December 1, 2005
Volume 72, Number 11
American Family Physician
GREGORY JUCKETT, M.D., M.P.H.,
West Virginia University School of Medicine,
Morgantown, West Virginia
ultural diversity is increasing
worldwide as immigration, travel,
and the global economy make
national borders more permeable.
Latinos of all nationalities will make up the
largest U.S. minority group with 12.5 per-
cent of the population, followed by blacks
(12.3 percent) and Asians (3.6 percent).
Ten percent of the U.S. population is for-
eign-born. By 2050, minorities will make
up approximately 47 percent of the U.S.
Cultural understanding between physi-
cians and patients will improve adherence,
patient care, and clinical outcomes.
lists Web sites for additional information
regarding cross-cultural medicine.
Culture is defined as the beliefs and attitudes
that are learned and shared by members of a
Cultural competency refers to pos-
sessing knowledge, awareness, and respect
for other cultures. Physicians must respect-
fully elicit needed information from patients
diagnoses and negotiate acceptable treat-
Ethnocentrism, the conviction
that one’s own culture is superior, can hin-
der effective cross-cultural care.
It is important to distinguish between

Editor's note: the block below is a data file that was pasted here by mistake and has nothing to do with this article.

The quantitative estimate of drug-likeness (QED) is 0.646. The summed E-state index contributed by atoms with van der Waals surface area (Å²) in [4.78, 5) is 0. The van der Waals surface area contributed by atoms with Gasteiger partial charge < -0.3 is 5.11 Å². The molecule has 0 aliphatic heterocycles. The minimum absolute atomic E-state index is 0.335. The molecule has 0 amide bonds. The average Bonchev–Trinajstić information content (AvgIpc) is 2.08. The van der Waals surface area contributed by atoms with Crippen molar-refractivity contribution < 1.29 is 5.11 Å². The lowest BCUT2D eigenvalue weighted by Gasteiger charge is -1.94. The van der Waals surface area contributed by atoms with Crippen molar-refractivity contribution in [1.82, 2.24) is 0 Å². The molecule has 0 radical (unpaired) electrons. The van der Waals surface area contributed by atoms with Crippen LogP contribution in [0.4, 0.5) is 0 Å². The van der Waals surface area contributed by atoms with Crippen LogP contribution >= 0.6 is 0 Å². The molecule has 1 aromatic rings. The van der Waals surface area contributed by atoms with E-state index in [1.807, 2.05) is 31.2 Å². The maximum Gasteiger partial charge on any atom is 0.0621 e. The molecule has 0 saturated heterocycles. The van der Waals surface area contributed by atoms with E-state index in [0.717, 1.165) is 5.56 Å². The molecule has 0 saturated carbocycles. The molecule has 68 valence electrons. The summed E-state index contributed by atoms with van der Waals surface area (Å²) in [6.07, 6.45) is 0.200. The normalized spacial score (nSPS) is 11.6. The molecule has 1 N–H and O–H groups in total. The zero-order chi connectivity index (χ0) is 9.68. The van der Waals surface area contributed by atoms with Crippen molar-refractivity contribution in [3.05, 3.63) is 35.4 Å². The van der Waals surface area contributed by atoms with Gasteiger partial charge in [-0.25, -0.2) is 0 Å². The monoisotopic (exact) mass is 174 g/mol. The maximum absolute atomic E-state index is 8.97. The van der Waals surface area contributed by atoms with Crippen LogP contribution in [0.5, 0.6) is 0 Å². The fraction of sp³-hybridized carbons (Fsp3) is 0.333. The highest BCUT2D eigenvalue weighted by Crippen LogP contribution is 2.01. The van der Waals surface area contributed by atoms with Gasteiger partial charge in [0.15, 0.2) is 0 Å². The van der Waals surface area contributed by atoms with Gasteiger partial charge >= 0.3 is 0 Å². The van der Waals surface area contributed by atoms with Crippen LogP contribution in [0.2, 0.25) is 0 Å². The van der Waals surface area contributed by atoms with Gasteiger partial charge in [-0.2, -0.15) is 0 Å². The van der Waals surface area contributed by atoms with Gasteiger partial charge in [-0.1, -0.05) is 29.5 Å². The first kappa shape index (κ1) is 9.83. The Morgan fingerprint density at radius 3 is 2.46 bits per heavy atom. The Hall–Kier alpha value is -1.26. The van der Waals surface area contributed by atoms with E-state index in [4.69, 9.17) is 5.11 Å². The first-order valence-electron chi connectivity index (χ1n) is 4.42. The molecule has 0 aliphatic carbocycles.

stereotyping (the mistaken assumption that
everyone in a given culture is alike) and gen-
eralizations (awareness of cultural norms).
Generalizations can serve as a starting point
and do not preclude factoring in individual
characteristics such as education, national-
ity, faith, and acculturation. Every patient
Views of Disease Causation
A person’s worldview (i.e., basic assumptions
about reality) is closely linked with his or
her cultural and religious background and
has profound health care implications. For
example, persons with chronic diseases who
believe in fatalism (i.e., predetermined fate)
often do not adhere to treatment, because
they believe that medical intervention cannot
affect their outcomes. Patients’ worldviews
and religious beliefs also affect how they view
disease causation. Some see illness as having
not only physical but also spiritual causes.
Physicians should respectfully explore a
patient’s beliefs within the context of the
patient’s religion and culture. Some immi-